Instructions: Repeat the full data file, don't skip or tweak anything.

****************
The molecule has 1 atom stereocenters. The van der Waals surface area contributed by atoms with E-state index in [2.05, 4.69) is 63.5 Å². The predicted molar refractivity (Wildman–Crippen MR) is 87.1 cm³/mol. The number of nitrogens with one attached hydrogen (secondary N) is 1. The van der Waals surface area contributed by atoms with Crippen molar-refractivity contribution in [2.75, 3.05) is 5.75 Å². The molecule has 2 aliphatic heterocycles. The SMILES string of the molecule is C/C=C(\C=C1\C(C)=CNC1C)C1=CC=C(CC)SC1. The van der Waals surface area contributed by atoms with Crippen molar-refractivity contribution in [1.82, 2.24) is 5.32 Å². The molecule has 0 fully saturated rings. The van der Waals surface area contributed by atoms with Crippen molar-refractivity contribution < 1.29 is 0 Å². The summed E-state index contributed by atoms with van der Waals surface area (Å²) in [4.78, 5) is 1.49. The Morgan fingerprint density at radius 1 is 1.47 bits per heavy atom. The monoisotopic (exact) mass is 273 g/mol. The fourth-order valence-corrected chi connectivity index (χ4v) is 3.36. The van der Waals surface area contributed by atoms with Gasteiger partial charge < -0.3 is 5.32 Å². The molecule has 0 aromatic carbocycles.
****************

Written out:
The molecule has 1 atom stereocenters. The van der Waals surface area contributed by atoms with E-state index in [2.05, 4.69) is 63.5 Å². The predicted molar refractivity (Wildman–Crippen MR) is 87.1 cm³/mol. The number of nitrogens with one attached hydrogen (secondary N) is 1. The van der Waals surface area contributed by atoms with Crippen molar-refractivity contribution in [2.75, 3.05) is 5.75 Å². The molecule has 2 aliphatic heterocycles. The SMILES string of the molecule is C/C=C(\C=C1\C(C)=CNC1C)C1=CC=C(CC)SC1. The van der Waals surface area contributed by atoms with Crippen molar-refractivity contribution in [1.82, 2.24) is 5.32 Å². The molecule has 0 fully saturated rings. The van der Waals surface area contributed by atoms with Crippen molar-refractivity contribution < 1.29 is 0 Å². The summed E-state index contributed by atoms with van der Waals surface area (Å²) in [4.78, 5) is 1.49. The Morgan fingerprint density at radius 1 is 1.47 bits per heavy atom. The monoisotopic (exact) mass is 273 g/mol. The fourth-order valence-corrected chi connectivity index (χ4v) is 3.36. The van der Waals surface area contributed by atoms with Gasteiger partial charge < -0.3 is 5.32 Å². The molecule has 0 aromatic carbocycles.